Rich Mauro

Rich Mauro.

Since most of us can’t travel right now, I’ve decided to craft a world tour of wine values.

Let’s start in South America. The high-altitude landscape of Argentina’s Mendoza region at the foot of the Andes Mountains is home to the 2018 Domaine Bousquet “Gaia” Red Blend ($20). Imagine this backdrop as you enjoy this malbec, syrah and cabernet sauvignon blend.

Next, consider Chile’s wine-growing regions, which are surrounded by the Andes, the Pacific Ocean, the Atacama Desert and ancient glaciers, as you sip the 2017 Cono Sur “Bicicleta” Viognier Reserva ($12), a surprisingly tasty wine from an unexpected grape grown in unexpected soil.

Then, on to New Zealand’s South Island. Sauvignon blanc from the Marlborough district is its most popular wine. The distinctive profile is dominated by things green — namely gooseberry, lime, herbs, even fresh grass. Picture cruising the Marlborough Sounds viewing the winding coastline while quaffing the bracing 2018 Spy Valley ($20) or the brisk 2019 White Cliff Winemakers Selection ($16). Pinot noir from the Central Otago district has emerged as New Zealand’s signature red. Conjure the district’s mountains near Queenstown or the ocean from Dunedin as you savor the bright red fruit and spice accents of the 2018 Loveblock ($30).

Now, over to South Africa’s Western Cape region. Anchored by Cape Town and bordered by the Atlantic and Indian oceans, the region features incredible views of water to the south and mountains to the north. Relish a succulent 2019 Aslina Sauvignon Blanc ($19), from the first black woman winemaker in South Africa.

Chenin blanc though, is the country’s most successful white wine. From the Paarl district north of Cape Town, conjure the nearby slopes of the Simonsberg Mountains as you delight in the tangy citrus and melon of the 2019 Bosman “Generation 8” ($25) and 2019 Backsberg Estate ($14).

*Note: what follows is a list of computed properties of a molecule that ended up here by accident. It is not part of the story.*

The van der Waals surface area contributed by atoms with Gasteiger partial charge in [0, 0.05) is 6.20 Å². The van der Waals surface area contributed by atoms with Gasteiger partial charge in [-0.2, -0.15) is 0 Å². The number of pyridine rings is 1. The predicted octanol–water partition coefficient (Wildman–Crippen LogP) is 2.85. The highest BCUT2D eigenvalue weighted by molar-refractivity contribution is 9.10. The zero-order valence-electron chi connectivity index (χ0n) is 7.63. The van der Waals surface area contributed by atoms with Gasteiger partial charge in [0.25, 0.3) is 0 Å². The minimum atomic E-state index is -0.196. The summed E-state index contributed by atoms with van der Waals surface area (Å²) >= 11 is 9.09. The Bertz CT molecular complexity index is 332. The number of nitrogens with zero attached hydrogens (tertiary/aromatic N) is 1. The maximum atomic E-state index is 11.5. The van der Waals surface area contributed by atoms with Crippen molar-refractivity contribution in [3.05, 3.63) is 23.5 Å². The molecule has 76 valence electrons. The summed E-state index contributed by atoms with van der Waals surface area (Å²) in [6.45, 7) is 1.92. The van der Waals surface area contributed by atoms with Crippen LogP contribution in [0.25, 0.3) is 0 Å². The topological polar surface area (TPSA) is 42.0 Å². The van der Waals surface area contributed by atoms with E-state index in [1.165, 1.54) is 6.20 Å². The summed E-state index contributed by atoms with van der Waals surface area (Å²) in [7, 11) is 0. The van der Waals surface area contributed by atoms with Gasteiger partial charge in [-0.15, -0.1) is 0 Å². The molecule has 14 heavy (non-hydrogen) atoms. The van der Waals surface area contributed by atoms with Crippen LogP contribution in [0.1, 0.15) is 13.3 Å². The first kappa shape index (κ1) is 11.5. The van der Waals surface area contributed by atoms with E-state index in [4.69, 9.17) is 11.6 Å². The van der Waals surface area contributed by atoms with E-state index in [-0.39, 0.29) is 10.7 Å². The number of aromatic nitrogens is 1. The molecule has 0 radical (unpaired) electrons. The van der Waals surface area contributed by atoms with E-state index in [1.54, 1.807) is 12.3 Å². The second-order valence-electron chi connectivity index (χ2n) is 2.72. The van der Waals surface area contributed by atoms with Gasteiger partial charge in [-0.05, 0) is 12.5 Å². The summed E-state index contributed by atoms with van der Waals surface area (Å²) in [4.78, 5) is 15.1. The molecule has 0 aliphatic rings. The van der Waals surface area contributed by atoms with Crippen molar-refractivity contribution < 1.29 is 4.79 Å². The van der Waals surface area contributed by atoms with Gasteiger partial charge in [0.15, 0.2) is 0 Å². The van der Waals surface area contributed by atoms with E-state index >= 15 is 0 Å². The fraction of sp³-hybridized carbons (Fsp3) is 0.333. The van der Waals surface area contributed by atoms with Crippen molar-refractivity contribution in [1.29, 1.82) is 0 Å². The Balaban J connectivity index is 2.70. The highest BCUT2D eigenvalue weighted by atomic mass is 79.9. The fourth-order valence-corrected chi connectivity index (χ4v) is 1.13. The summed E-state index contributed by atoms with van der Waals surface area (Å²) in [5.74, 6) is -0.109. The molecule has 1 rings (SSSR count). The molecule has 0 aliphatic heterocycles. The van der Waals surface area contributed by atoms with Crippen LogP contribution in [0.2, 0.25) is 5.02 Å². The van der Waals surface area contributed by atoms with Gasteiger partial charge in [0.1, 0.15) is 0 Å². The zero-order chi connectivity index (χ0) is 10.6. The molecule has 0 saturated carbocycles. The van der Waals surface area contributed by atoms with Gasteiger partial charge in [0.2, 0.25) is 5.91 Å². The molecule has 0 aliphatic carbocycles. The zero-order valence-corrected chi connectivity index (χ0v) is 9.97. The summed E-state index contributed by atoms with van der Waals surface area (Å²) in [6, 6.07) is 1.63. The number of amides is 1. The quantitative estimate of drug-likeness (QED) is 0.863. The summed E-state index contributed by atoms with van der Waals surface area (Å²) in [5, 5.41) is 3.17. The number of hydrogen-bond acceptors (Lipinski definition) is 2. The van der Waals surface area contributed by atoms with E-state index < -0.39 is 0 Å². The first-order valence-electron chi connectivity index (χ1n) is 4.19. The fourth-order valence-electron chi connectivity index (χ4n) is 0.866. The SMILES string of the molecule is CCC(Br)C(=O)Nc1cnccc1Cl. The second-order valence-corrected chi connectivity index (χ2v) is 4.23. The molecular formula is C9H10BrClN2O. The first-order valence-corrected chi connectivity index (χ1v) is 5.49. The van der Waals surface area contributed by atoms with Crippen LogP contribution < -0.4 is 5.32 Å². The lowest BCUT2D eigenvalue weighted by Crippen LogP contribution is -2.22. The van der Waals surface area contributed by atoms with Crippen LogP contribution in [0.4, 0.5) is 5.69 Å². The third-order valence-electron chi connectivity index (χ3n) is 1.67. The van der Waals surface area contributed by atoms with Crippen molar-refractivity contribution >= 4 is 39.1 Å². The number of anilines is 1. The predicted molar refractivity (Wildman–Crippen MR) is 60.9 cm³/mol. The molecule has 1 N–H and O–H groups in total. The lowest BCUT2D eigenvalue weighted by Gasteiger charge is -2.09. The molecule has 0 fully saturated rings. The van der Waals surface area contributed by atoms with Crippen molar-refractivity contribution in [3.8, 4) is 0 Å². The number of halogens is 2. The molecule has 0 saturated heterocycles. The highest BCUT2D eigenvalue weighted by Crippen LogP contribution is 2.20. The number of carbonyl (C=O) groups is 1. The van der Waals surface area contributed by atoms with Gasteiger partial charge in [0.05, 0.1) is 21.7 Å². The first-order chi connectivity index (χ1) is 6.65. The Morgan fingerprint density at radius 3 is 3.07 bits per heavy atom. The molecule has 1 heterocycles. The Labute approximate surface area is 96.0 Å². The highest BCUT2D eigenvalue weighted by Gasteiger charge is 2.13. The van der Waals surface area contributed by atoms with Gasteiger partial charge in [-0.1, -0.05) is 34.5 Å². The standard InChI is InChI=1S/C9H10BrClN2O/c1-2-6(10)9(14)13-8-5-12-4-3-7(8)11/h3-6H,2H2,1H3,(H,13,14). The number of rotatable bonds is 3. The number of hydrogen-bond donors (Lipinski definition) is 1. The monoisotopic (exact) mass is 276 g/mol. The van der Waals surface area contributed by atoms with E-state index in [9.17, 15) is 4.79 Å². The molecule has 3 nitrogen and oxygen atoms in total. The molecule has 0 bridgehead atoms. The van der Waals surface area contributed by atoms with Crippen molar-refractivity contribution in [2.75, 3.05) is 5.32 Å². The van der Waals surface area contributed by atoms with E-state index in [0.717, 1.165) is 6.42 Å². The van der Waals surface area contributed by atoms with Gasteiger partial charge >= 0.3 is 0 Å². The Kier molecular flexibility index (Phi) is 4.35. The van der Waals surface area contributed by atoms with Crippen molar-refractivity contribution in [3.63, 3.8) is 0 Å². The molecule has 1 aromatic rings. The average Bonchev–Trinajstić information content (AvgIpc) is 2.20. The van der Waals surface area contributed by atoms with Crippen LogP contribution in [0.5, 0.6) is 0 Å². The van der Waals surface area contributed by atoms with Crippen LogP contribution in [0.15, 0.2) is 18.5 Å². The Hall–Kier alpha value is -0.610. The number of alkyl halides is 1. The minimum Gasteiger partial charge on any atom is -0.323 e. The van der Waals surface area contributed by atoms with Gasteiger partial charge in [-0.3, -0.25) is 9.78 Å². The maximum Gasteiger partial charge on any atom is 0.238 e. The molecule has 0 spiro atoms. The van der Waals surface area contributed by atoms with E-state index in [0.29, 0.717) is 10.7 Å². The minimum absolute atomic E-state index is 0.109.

We’ll finish the tour on the Iberian Peninsula, first in Portugal where we will enjoy wines from Symington Family Estates. Their base is in the Douro River Valley, home to the famous port wines and the winding river lined with steep terraced vineyards. Visualize this as you imbibe the heady 2015 Dow’s Late Bottled Vintage Port ($24). Portugal has long been a fine source of table wine values, like the firm, full 2017 Dow’s Vale do Bomfim ($13). Under the Prats + Symington label, the structured 2017 Post Scriptum de Chryseia ($27) is more expensive but a lot more wine.

And Symington’s new Quinta Fonte Souto estate in the southern Alentejo region has made a big splash with its inaugural releases. Since “souto” refers to the chestnut grove on the property, consider that while you appreciate the aromatic, crisp 2018 “Branco” ($25) – 75 percent arinto/25 percent Verdelho – and savor the 2017 “Tinto” ($25), mostly alicante bouschet and trincadeira.

Across Portugal’s northern border in Rías Baixas, Albariño produces Spain’s best white wine. Known as “Green Spain,” imagine the breathtaking views of the Atlantic as you savor the bracing, persistent 2019 Pazo Cilleiro ($20). Tempranillo is Spain’s best red grape, and Rioja the most famous region. Imagining views of the Sierra de Cantabria Mountains, enjoy the fabulous value 2016 Vina Real “Crianza” ($17) for its expressive fruit and fine tannins. The 2018 Kirkland Reserva ($10) is supple, earthy and fresh.

For comparison, try the tempranillo wines of neighboring Ribera del Duero rival Rioja. The lively, supple 2017 Bela “Crianza” ($19) is a good introduction.

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